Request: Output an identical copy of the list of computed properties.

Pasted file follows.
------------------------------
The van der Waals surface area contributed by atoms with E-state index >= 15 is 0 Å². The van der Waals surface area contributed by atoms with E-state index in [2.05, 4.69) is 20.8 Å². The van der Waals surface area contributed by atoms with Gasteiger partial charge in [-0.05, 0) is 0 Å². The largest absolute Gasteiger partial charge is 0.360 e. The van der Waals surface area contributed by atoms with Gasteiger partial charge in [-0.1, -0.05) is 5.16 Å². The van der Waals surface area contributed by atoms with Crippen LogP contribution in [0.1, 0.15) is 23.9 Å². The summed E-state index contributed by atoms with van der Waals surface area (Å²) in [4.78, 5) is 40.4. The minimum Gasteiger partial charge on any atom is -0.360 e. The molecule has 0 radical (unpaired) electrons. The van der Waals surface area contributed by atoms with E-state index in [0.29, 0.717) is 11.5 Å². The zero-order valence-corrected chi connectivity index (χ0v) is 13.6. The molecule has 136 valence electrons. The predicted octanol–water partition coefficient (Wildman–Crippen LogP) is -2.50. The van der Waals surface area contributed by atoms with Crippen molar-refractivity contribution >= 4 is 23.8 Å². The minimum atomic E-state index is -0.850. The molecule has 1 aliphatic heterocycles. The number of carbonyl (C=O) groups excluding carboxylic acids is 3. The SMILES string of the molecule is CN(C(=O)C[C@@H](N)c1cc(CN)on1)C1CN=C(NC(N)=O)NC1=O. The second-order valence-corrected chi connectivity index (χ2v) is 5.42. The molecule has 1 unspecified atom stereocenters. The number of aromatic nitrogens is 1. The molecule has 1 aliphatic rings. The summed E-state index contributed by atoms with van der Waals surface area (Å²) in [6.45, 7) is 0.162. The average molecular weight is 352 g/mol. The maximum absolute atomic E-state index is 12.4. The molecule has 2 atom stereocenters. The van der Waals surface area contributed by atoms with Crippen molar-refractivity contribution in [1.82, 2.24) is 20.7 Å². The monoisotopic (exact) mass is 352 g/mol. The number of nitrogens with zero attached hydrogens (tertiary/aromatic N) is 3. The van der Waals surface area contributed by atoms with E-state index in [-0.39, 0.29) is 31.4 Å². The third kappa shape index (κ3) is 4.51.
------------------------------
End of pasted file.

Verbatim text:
The van der Waals surface area contributed by atoms with E-state index >= 15 is 0 Å². The van der Waals surface area contributed by atoms with E-state index in [2.05, 4.69) is 20.8 Å². The van der Waals surface area contributed by atoms with Gasteiger partial charge in [-0.05, 0) is 0 Å². The largest absolute Gasteiger partial charge is 0.360 e. The van der Waals surface area contributed by atoms with Gasteiger partial charge in [-0.1, -0.05) is 5.16 Å². The van der Waals surface area contributed by atoms with Crippen LogP contribution in [0.1, 0.15) is 23.9 Å². The summed E-state index contributed by atoms with van der Waals surface area (Å²) in [4.78, 5) is 40.4. The minimum Gasteiger partial charge on any atom is -0.360 e. The molecule has 0 radical (unpaired) electrons. The van der Waals surface area contributed by atoms with E-state index in [0.29, 0.717) is 11.5 Å². The zero-order valence-corrected chi connectivity index (χ0v) is 13.6. The molecule has 136 valence electrons. The predicted octanol–water partition coefficient (Wildman–Crippen LogP) is -2.50. The van der Waals surface area contributed by atoms with Crippen molar-refractivity contribution >= 4 is 23.8 Å². The minimum atomic E-state index is -0.850. The molecule has 1 aliphatic heterocycles. The number of carbonyl (C=O) groups excluding carboxylic acids is 3. The SMILES string of the molecule is CN(C(=O)C[C@@H](N)c1cc(CN)on1)C1CN=C(NC(N)=O)NC1=O. The second-order valence-corrected chi connectivity index (χ2v) is 5.42. The molecule has 1 unspecified atom stereocenters. The number of aromatic nitrogens is 1. The molecule has 1 aliphatic rings. The summed E-state index contributed by atoms with van der Waals surface area (Å²) in [6.45, 7) is 0.162. The average molecular weight is 352 g/mol. The maximum absolute atomic E-state index is 12.4. The molecule has 2 atom stereocenters. The van der Waals surface area contributed by atoms with Crippen molar-refractivity contribution in [1.82, 2.24) is 20.7 Å². The monoisotopic (exact) mass is 352 g/mol. The number of nitrogens with zero attached hydrogens (tertiary/aromatic N) is 3. The van der Waals surface area contributed by atoms with E-state index in [-0.39, 0.29) is 31.4 Å². The third kappa shape index (κ3) is 4.51.